A court may only make this order if it is satisfied of the following:
- the proceedings raise a reasonable issue for trial;
- the issue is significant not only for the applicant, but may also be significant for other persons or groups of persons; and
- the disparity between the financial positions of the applicant and any respondents is such that the possibility of an adverse costs order would deter the applicant from pursuing the proceedings.
The court may only determine the above three matters on the basis of evidence filed in the proceedings.
Small businesses and family enterprises may also request assistance from the Small Business and Family Enterprise Ombudsman (the Ombudsman) when applying for a no adverse costs order.
A small business is defined as an business with fewer than 100 employees, or with revenue of $5,000,000 or less for the previous financial year (or current financial year, if the business did not trade in the previous financial year). A family enterprise is a small business operated as a family enterprise (see Australian Small Business and Family Enterprise Ombudsman Act 2015 (Cth) s 6). In the context of no adverse cost orders, it is not clear what the inclusion of family enterprises adds, given that all family enterprises will be small businesses under this definition.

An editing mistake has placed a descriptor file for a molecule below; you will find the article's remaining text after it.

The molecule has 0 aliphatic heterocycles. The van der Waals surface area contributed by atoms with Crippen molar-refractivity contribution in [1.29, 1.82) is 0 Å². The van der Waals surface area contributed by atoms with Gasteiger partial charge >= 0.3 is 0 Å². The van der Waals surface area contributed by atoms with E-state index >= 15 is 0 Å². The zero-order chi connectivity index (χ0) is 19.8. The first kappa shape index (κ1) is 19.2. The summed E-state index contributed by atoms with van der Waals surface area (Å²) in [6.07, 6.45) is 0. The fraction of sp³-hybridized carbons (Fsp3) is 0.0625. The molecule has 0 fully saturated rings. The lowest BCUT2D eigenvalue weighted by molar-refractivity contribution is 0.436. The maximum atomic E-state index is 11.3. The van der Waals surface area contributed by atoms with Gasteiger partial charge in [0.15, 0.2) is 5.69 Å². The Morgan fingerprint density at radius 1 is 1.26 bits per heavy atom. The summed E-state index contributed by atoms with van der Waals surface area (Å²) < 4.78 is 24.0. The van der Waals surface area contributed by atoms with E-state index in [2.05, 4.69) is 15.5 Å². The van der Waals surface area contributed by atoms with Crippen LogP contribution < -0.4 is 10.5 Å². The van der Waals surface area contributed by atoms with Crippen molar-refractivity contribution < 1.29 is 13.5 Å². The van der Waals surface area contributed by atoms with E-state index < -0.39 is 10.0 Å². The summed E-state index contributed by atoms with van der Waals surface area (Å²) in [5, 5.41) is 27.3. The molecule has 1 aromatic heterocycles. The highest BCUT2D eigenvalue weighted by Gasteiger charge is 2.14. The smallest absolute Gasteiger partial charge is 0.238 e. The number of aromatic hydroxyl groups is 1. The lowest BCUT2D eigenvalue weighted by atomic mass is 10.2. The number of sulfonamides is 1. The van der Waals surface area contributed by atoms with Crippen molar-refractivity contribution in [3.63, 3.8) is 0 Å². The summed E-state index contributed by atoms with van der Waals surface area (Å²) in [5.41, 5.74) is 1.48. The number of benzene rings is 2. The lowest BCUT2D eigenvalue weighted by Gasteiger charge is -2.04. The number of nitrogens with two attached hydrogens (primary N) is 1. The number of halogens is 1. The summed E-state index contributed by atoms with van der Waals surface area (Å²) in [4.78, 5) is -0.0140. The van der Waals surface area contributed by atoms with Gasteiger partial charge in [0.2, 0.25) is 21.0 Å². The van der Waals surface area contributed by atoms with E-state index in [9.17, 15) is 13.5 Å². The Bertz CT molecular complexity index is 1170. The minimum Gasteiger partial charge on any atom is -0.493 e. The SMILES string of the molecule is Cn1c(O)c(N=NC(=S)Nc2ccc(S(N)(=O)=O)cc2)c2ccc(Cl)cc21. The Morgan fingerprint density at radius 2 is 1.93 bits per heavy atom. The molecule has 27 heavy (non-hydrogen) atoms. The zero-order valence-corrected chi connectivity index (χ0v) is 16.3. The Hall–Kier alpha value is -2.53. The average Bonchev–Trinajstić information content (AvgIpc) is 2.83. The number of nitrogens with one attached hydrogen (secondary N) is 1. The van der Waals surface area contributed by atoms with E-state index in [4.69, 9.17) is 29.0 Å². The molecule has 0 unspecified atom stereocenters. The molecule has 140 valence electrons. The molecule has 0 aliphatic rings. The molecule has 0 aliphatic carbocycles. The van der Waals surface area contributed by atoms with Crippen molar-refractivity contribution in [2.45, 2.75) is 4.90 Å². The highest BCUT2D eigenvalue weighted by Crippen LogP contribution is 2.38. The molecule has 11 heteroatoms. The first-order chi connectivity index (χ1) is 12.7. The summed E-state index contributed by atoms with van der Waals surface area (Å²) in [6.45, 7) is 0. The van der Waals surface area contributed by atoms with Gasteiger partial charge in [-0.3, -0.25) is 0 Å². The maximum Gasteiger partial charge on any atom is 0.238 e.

The Ombudsman may assist these businesses by advising the business on arguments and evidence that might be used in an application for a no adverse costs order, and by preparing arguments that may be made in such an application.